If someone believes they cannot know whether or not God exists, that person is an agnostic. Your grandmother might be a devout believer, while your mom is agnostic.
In 1869, English biologist T.H. Huxley coined this noun referring to someone whose religious beliefs lie somewhere in between those of a theist and an atheist — that is, a believer and a disbeliever. Huxley combined the Greek prefix a-, meaning “not,” with gnostos, “known.” This word can be used as a noun or adjective, and it can also refer to uncertainty about questions other than the existence of God: “Some philosophers remain agnostic as to whether people have free will.”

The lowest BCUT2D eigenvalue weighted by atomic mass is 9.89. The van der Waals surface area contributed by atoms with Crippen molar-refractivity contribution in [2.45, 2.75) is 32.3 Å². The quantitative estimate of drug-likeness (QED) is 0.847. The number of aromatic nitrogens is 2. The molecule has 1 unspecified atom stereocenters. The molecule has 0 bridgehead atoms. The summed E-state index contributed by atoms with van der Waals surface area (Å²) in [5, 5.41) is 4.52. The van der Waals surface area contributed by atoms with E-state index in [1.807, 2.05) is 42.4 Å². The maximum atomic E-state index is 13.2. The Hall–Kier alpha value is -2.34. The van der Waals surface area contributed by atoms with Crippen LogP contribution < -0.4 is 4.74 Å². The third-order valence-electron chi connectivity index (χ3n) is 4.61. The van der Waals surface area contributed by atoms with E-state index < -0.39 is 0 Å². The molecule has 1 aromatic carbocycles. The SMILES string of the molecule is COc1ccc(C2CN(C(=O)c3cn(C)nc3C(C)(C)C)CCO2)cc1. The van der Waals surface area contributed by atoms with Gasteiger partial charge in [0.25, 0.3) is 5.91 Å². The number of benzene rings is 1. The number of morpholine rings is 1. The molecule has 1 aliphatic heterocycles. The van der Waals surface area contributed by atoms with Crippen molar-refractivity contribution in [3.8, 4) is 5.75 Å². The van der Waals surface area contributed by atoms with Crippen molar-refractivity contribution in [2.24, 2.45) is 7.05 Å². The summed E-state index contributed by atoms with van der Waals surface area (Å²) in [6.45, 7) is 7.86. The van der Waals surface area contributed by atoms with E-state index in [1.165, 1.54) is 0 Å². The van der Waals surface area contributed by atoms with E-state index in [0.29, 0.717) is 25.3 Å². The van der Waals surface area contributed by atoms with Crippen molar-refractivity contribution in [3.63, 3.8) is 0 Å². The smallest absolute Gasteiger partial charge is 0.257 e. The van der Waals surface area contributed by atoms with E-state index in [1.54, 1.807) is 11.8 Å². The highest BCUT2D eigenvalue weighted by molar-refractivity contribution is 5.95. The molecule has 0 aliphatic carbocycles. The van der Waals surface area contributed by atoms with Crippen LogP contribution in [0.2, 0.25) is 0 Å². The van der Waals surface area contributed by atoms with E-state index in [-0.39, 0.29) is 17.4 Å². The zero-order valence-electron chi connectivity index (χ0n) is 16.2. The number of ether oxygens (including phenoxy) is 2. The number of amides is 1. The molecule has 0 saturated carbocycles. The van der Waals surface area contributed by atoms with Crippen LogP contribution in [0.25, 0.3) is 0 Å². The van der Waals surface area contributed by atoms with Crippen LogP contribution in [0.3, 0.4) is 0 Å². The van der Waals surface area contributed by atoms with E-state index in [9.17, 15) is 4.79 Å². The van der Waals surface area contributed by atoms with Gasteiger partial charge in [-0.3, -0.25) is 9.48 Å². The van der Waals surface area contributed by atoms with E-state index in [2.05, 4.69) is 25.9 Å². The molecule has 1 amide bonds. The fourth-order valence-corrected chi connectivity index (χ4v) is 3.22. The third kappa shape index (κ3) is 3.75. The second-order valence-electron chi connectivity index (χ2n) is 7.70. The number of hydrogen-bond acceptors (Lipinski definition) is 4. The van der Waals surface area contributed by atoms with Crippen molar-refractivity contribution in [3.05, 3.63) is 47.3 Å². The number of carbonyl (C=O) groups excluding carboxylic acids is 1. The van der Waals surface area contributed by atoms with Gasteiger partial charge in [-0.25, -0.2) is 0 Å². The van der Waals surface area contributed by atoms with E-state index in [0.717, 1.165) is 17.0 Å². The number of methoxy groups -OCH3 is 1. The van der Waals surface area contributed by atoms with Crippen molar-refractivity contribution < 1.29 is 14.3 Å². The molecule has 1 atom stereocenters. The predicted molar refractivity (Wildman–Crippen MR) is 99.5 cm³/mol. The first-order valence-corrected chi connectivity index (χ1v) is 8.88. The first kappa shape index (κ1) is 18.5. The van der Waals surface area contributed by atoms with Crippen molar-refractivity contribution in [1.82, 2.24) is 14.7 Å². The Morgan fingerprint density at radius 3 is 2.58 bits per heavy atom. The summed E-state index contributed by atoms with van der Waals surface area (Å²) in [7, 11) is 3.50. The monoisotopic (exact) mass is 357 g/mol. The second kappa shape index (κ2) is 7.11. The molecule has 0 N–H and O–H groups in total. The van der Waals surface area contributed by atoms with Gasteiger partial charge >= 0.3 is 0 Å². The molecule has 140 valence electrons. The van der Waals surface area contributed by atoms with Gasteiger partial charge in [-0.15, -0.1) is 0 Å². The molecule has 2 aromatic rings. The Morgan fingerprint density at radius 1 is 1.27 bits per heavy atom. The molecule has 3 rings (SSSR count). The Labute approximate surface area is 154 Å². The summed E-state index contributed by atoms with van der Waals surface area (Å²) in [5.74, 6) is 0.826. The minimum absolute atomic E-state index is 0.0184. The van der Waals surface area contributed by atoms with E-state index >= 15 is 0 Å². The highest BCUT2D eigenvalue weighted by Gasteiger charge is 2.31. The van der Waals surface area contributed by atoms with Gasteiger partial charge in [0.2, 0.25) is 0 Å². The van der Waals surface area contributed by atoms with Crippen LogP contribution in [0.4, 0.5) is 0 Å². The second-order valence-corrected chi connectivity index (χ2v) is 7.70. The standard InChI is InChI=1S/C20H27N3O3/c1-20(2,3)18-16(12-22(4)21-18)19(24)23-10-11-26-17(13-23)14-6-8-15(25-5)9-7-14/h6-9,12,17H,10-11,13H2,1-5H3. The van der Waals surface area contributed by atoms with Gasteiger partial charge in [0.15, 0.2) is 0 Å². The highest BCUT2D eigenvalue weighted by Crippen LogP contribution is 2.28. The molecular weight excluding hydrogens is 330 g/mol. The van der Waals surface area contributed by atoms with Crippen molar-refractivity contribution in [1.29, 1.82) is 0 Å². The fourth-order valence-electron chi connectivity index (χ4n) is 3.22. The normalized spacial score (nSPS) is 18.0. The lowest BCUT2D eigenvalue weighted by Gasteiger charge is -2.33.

a person who claims that they cannot have true knowledge about the existence of God (but does not deny that God might exist)
someone who is doubtful or noncommittal about something
of or pertaining to an agnostic or agnosticism
uncertain of all claims to knowledge